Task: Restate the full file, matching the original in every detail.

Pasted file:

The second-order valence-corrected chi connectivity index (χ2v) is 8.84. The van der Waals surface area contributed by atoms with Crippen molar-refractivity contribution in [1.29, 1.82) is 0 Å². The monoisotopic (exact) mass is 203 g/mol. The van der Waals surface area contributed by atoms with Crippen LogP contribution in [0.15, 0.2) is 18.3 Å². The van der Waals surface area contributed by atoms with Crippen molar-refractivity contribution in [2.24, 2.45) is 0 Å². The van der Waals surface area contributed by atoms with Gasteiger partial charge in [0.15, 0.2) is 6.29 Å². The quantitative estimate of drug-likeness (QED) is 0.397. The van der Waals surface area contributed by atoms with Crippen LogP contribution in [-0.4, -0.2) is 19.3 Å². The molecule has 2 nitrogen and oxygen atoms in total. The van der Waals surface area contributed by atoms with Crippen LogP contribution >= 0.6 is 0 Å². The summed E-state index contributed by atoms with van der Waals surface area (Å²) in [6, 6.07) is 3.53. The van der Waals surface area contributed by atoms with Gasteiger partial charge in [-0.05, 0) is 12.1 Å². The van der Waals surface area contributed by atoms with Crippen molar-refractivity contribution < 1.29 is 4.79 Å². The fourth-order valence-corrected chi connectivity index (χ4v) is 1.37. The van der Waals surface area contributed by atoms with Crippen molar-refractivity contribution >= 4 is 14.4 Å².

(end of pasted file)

The second-order valence-corrected chi connectivity index (χ2v) is 8.84. The van der Waals surface area contributed by atoms with Crippen molar-refractivity contribution in [1.29, 1.82) is 0 Å². The monoisotopic (exact) mass is 203 g/mol. The van der Waals surface area contributed by atoms with Crippen LogP contribution in [0.15, 0.2) is 18.3 Å². The van der Waals surface area contributed by atoms with Crippen molar-refractivity contribution in [2.24, 2.45) is 0 Å². The van der Waals surface area contributed by atoms with Gasteiger partial charge in [0.15, 0.2) is 6.29 Å². The quantitative estimate of drug-likeness (QED) is 0.397. The van der Waals surface area contributed by atoms with Crippen LogP contribution in [-0.4, -0.2) is 19.3 Å². The molecule has 2 nitrogen and oxygen atoms in total. The van der Waals surface area contributed by atoms with Crippen LogP contribution >= 0.6 is 0 Å². The summed E-state index contributed by atoms with van der Waals surface area (Å²) in [6, 6.07) is 3.53. The van der Waals surface area contributed by atoms with Gasteiger partial charge in [-0.05, 0) is 12.1 Å². The van der Waals surface area contributed by atoms with Crippen molar-refractivity contribution < 1.29 is 4.79 Å². The fourth-order valence-corrected chi connectivity index (χ4v) is 1.37. The van der Waals surface area contributed by atoms with Crippen molar-refractivity contribution >= 4 is 14.4 Å².